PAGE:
3 Reading the data and aggregating it

Now we have loaded all the functions we need to read the exported csv-files from FHM6, and we have also set the path to the folder via path. Now we can start reading and aggregating the data for analysis.

If you only want to look at one test sim, you can use the fhm6Parser() function. The arguments that you need to provide are the path to the save game folder, and the save game name.

gameData <- 
    saveFolder = path,
    saveGame = "SHL-S59-Casino-1.lg"

The gameData variable is now a list of three objects:

  • teams: Team standings and statistics,
  • schedule: The schedule of individual played games,
  • players: Player statistics

In order to look at one of these objects more in detail as a data frame, you can use the $ operator. For instance if you want to look more in detail on the standings:


If you want to combine and compare multiple test sims at the same time you can use the above code and save each new save game as a new variable, but it might just be easier to read everything at once. The function fhm6Aggregator() changes one of the arguments to just a baseName (the function adds on the “.lg” extension) and nSims that sets the number of test sims that you have saved.

### Sets the base name for each test sim
baseName <- "SHL-S59-Casino-"

### Sets the number of save files present with the baseName start
nSims <- 10

testSims <- 
    saveFolder = path,
    saveGame = baseName,
    nSims = nSims

The variable testSims now contain a list of nSims lists, one for each test sim, similar to the lists from before in gameData.

3.1 Filtering the data

The csv-files contain a lot of information so the first step before looking into it further is to filter and select the relevant variables.

3.1.1 Team filters

The function teamParserRaw() selects the more relevant team information from the extracted FHM6 data and creates a data frame also containing information about which save file the information comes from in the last column.

teamData <- 

3.1.2 Player filters

At the time of writing there does not exist any functions for filtering or selecting specific statistics for players.

3.2 Summarizing the data

Raw data might be fun to look at but it’s usually difficult to see general trends. The purpose of doing multiple test sims, with the same tactics or line-ups, is to increase the sample size of results, but the data becomes much larger. It is then necessary to aggregate or summarize the data in some way. One easy way to interpret the results is to use the mean value of a statistic over all the test sims.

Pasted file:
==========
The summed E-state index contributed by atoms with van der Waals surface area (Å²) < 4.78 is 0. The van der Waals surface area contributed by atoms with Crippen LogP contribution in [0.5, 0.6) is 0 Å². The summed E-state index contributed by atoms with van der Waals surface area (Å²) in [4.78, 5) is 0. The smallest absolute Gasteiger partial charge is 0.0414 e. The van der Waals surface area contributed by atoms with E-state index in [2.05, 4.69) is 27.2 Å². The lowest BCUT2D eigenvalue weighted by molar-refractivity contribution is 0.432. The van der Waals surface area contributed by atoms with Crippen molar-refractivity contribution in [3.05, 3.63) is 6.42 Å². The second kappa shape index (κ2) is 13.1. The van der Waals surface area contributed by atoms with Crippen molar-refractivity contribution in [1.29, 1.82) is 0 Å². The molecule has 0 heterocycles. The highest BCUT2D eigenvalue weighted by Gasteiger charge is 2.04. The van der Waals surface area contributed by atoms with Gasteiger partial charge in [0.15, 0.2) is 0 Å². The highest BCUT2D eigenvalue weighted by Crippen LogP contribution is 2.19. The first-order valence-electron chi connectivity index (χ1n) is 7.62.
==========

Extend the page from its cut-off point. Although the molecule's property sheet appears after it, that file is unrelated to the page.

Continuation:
Using the function teamAggregator() you can summarize the mean of all statistics found in teamData. If you would like to use another function, the argument fun can be changed to any of mean, sum, sd (for standard deviation), or median.

teamAverages <- 

3.2.1 Casino predictions

For casino predictions it is of interest to compare the number of wins for each team in the test sims to a casino line. These are set at the start of every season so we can create this information in R in two different ways. The easiest way is to create your own data set with the information.

### ID variable for each team
TeamId <- 

### Name variable for each team
Team <- 
    "Atlanta Inferno",
    "Baltimore Platoon",
    "Buffalo Stampede",
    "Calgary Dragons",
    "Chicago Syndicate",
    "Edmonton Blizzard",
    "Hamilton Steelhawks",
    "Los Angeles Panthers",
    "Manhattan Rage",
    "Minnesota Monarchs",
    "Montreal Patriotes",
    "New England Wolfpack",
    "New Orleans Specters",
    "Philadelphia Forge",
    "San Francisco Pride",
    "Seattle Argonauts",
    "Tampa Bay Barracuda",
    "Texas Renegades",
    "Toronto North Stars",
    "Winnipeg Aurora"

### All lines are written in alphabetical order.
Casino <- 

### Creates a data.frame with all information
teamCasino <- 

The variable teamCasino now contains all relevant information about the casino lines that the following functions will use.

Another way to do it is to import information from a Google Sheet, for example the sheet that myself and Krazko are using every season. This code assumes that you have connected your Google account to the googlesheets4 package as explained in 2.4. read_sheet() takes the arguments:

  • ss: url to the document
  • sheet: name of the specific sheet in the document
  • range: specific range in the sheet to read
teamCasino <- 
    ss = "https://docs.google.com/spreadsheets/d/1kisvxMASJvX26djRXzDVDxMz1ODqbaaMfuwUXtVwpWw/edit#gid=1074258598",
    sheet = "Teams",
    range = "A:D"

With these lines we can now use another function; casinoAggregator(). This function summarizes all of the test files but focuses in on each team’s number of wins. The resulting data frame contain:

  • the mean number of wins,
  • mean number of points,
  • standard deviation of wins as an indication of the uncertainty/variation of the tests,
  • median number of wins (the median is robust against outliers and might give a better representation of the true value),
  • lower and upper quartile number of wins.
casinoPredictions <- 
    teamRaw = teamData,
    teamCasino = teamCasino

3.2.2 Writing data to Google Sheets

As you might have seen in Krazko and I’s sheet, both teamData and casinoPredictions from our test sims are there in different sheets. Once the data is in Google Sheets you can also put in conditional formatting to visualize the data better.

This first code writes the teamData to a specific sheet into the same document used above.

  data = teamData,
  file = "https://docs.google.com/spreadsheets/d/1kisvxMASJvX26djRXzDVDxMz1ODqbaaMfuwUXtVwpWw/edit#gid=1074258598",
  sheet = "Canadice's Raw Data"

This second code writes the casinoPredictions to another sheet in the same document.

  data = casinoPredictions,
  file = "https://docs.google.com/spreadsheets/d/1kisvxMASJvX26djRXzDVDxMz1ODqbaaMfuwUXtVwpWw/edit#gid=1074258598",
  sheet = "Canadice's Predictions"